Saturday, December 19, 2009

Not All Drugs Are the Same After All

New York Times article "Not All Drugs Are the Same After All" (December 18th, 2009) offers no economic scrutiny to the complex issue of pharmaceuticals.

Let me start by saying I’m a fan of generic drugs. They save Americans billions of dollars each year and give us access to wonderful drugs at affordable prices. I’ve recommended generics in this column many times and use them myself when possible.

The author goes on to speak on the nature of generics and how they may be inferior to the real thing. What the article does not note is two interesting ways in which generics, chemically-equivalent entities, and brand-name drugs interact.

Monopolies are inefficient, and create deadweight loss. Society grants monopolies to pharmaceutical companies to induce them to research and create new products, which create social benefit, both when the monopoly exists and when the patent runs out; competition from generics runs profit down to zero on a drug and society alone gets the full benefit of the new drug. Traditionally, there is a tradeoff between protracting the life of a patent, which encourages research and development, and shortening the life of a patent, which increases social gain for the drugs that are created. Society balances the positive externalities of research with negative externalities of monopoly.

Therefore, as it is unclear whether or not we are at an efficient patent life of twenty years, it is further unclear whether or not generics are "saving" consumers money off drugs that never exist--harming their welfare. However, elasticity of supply increases as time lengthens--after a matter of years, possibly before the patent ends, a drug can face competition from chemically-equivalent compounds. Compounds that are similar, and free-ride off a drug's preexistent research and development, but are different enough that they do not fall under a patent.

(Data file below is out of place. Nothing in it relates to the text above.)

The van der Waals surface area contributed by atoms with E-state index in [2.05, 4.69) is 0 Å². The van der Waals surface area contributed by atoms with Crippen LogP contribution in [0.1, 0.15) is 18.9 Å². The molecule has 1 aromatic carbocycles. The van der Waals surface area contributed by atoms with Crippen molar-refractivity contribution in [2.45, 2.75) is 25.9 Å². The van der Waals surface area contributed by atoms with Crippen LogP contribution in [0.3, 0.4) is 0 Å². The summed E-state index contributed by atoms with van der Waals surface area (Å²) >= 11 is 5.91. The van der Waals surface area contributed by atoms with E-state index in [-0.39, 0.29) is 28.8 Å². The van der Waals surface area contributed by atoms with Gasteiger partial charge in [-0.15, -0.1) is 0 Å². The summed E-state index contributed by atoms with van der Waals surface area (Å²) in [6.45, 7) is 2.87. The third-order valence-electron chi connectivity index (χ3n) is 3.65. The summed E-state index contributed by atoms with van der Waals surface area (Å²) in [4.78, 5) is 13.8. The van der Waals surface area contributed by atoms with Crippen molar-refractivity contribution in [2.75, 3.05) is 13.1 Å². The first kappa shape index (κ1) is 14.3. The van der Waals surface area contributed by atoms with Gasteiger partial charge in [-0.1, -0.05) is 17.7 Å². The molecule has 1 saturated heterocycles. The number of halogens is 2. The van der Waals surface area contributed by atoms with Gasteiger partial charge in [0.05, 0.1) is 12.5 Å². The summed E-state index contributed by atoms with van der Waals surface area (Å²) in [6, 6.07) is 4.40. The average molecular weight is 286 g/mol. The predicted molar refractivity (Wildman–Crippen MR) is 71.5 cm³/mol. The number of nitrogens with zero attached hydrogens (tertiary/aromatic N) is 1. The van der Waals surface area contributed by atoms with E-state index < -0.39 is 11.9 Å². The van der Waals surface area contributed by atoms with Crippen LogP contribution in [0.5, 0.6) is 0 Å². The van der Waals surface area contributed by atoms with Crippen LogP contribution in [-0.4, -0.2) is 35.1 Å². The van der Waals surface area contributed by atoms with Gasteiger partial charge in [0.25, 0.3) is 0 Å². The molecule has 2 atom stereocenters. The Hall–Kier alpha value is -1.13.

If this is the case, then a pharmaceutical firm might see monopoly profits for a matter of years, let's say seven, at which point chemically-equivalent companies compete and drive down profits for the next thirteen, at which time profits are driven down to zero. It may be the case that shortening a patent life increases profits. Were a patent life ten years, then it is possible chemically-equivalent companies would not find their thirteen years of limited competition to be profitable enough to enter an industry, and a pharmaceutical company would gain ten years of monopoly profit, rather than seven, at which point its profits would go to zero.  This scenario is depicted graphically below (click to enlarge).

Additionally, we note that generics may not save certain Americans money. Let us say that, as the article notes, generic drugs are inferior to their brand-name counterparts. Then it may be possible competition for generics makes prices increase, rather than decrease. The reason this is possible is if there exists a heterogeneous population, for which there are inelastic demanders and elastic demanders. Before generic competition elastic demanders are setting the price of a drug, and their quantity is worth a price tradeoff for the firm. When generics are introduced, elastic demanders shift to generics, while inelastic demanders are now the marginal consumers, at which point it is profit maximizing for a pharmaceutical company to raise the price of a good. It is apropos to note that profits will unambiguously decrease for the firm, as quantity will be reduced more than price is increased (otherwise a profit-maximizing monopoly would have reduced price earlier.)  This is depicted graphically below (click to enlarge).


  1. The graphics are much easier to read using the new enlargement tool.

  2. Thank you Gladys! Corrections surmises that figures can often be helpful in understanding our implicit model, especially as we eschew mathematics in our articles save when it is unavoidable. However, it is difficult for Corrections to gauge the comprehensibility of figures and is always looking for feedback.